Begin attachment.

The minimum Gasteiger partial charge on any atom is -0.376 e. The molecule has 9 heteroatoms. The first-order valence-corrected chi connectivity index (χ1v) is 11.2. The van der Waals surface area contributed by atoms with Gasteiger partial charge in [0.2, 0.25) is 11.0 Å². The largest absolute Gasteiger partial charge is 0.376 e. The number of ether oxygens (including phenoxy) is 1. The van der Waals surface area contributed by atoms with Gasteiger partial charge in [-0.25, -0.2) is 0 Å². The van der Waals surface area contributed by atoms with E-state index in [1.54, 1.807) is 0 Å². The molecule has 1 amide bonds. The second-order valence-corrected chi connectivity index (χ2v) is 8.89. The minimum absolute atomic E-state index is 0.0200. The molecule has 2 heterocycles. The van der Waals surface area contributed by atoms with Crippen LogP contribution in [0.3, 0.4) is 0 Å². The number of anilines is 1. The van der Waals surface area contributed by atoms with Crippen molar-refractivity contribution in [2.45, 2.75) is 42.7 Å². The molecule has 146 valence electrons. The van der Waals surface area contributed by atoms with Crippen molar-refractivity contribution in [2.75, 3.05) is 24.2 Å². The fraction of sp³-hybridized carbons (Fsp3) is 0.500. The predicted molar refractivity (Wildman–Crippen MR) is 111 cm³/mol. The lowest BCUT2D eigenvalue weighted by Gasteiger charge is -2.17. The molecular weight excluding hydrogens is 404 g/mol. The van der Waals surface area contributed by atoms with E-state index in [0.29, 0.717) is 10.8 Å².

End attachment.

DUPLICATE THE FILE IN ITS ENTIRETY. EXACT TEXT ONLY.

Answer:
The minimum Gasteiger partial charge on any atom is -0.376 e. The molecule has 9 heteroatoms. The first-order valence-corrected chi connectivity index (χ1v) is 11.2. The van der Waals surface area contributed by atoms with Gasteiger partial charge in [0.2, 0.25) is 11.0 Å². The largest absolute Gasteiger partial charge is 0.376 e. The number of ether oxygens (including phenoxy) is 1. The van der Waals surface area contributed by atoms with Gasteiger partial charge in [-0.25, -0.2) is 0 Å². The van der Waals surface area contributed by atoms with E-state index in [1.54, 1.807) is 0 Å². The molecule has 1 amide bonds. The second-order valence-corrected chi connectivity index (χ2v) is 8.89. The minimum absolute atomic E-state index is 0.0200. The molecule has 2 heterocycles. The van der Waals surface area contributed by atoms with Crippen LogP contribution in [0.3, 0.4) is 0 Å². The number of anilines is 1. The van der Waals surface area contributed by atoms with Crippen molar-refractivity contribution in [2.45, 2.75) is 42.7 Å². The molecule has 146 valence electrons. The van der Waals surface area contributed by atoms with Crippen molar-refractivity contribution in [2.75, 3.05) is 24.2 Å². The fraction of sp³-hybridized carbons (Fsp3) is 0.500. The predicted molar refractivity (Wildman–Crippen MR) is 111 cm³/mol. The lowest BCUT2D eigenvalue weighted by Gasteiger charge is -2.17. The molecular weight excluding hydrogens is 404 g/mol. The van der Waals surface area contributed by atoms with E-state index in [0.29, 0.717) is 10.8 Å².